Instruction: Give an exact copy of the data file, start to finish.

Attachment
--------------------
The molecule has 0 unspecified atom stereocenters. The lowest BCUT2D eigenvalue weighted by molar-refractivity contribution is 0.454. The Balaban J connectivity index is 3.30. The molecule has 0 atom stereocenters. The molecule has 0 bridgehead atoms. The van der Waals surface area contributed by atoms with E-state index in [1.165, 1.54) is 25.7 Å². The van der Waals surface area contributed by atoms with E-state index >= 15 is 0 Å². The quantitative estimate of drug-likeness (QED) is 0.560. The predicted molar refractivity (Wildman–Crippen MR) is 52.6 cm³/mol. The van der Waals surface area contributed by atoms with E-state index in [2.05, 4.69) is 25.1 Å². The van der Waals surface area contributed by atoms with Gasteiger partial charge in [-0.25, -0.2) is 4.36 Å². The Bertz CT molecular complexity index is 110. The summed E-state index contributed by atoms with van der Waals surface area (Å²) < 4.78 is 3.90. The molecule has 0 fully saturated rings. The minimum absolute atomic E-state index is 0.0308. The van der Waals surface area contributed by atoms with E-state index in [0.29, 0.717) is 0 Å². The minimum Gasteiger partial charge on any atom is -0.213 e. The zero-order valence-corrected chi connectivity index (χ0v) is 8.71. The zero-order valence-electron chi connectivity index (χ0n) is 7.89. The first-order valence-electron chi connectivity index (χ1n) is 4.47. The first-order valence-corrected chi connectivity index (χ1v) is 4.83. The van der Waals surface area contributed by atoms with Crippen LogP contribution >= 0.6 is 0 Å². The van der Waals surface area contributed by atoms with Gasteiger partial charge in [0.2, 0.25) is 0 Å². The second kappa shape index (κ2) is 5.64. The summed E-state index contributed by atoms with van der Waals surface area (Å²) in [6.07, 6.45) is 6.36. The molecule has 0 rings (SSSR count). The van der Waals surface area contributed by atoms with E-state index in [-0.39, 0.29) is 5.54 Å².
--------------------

The molecule has 0 unspecified atom stereocenters. The lowest BCUT2D eigenvalue weighted by molar-refractivity contribution is 0.454. The Balaban J connectivity index is 3.30. The molecule has 0 atom stereocenters. The molecule has 0 bridgehead atoms. The van der Waals surface area contributed by atoms with E-state index in [1.165, 1.54) is 25.7 Å². The van der Waals surface area contributed by atoms with E-state index >= 15 is 0 Å². The quantitative estimate of drug-likeness (QED) is 0.560. The predicted molar refractivity (Wildman–Crippen MR) is 52.6 cm³/mol. The van der Waals surface area contributed by atoms with E-state index in [2.05, 4.69) is 25.1 Å². The van der Waals surface area contributed by atoms with Gasteiger partial charge in [-0.25, -0.2) is 4.36 Å². The Bertz CT molecular complexity index is 110. The summed E-state index contributed by atoms with van der Waals surface area (Å²) < 4.78 is 3.90. The molecule has 0 fully saturated rings. The minimum absolute atomic E-state index is 0.0308. The van der Waals surface area contributed by atoms with E-state index in [0.29, 0.717) is 0 Å². The minimum Gasteiger partial charge on any atom is -0.213 e. The zero-order valence-corrected chi connectivity index (χ0v) is 8.71. The zero-order valence-electron chi connectivity index (χ0n) is 7.89. The first-order valence-electron chi connectivity index (χ1n) is 4.47. The first-order valence-corrected chi connectivity index (χ1v) is 4.83. The van der Waals surface area contributed by atoms with Crippen LogP contribution >= 0.6 is 0 Å². The van der Waals surface area contributed by atoms with Gasteiger partial charge in [0.2, 0.25) is 0 Å². The second kappa shape index (κ2) is 5.64. The summed E-state index contributed by atoms with van der Waals surface area (Å²) in [6.07, 6.45) is 6.36. The molecule has 0 rings (SSSR count). The van der Waals surface area contributed by atoms with E-state index in [-0.39, 0.29) is 5.54 Å².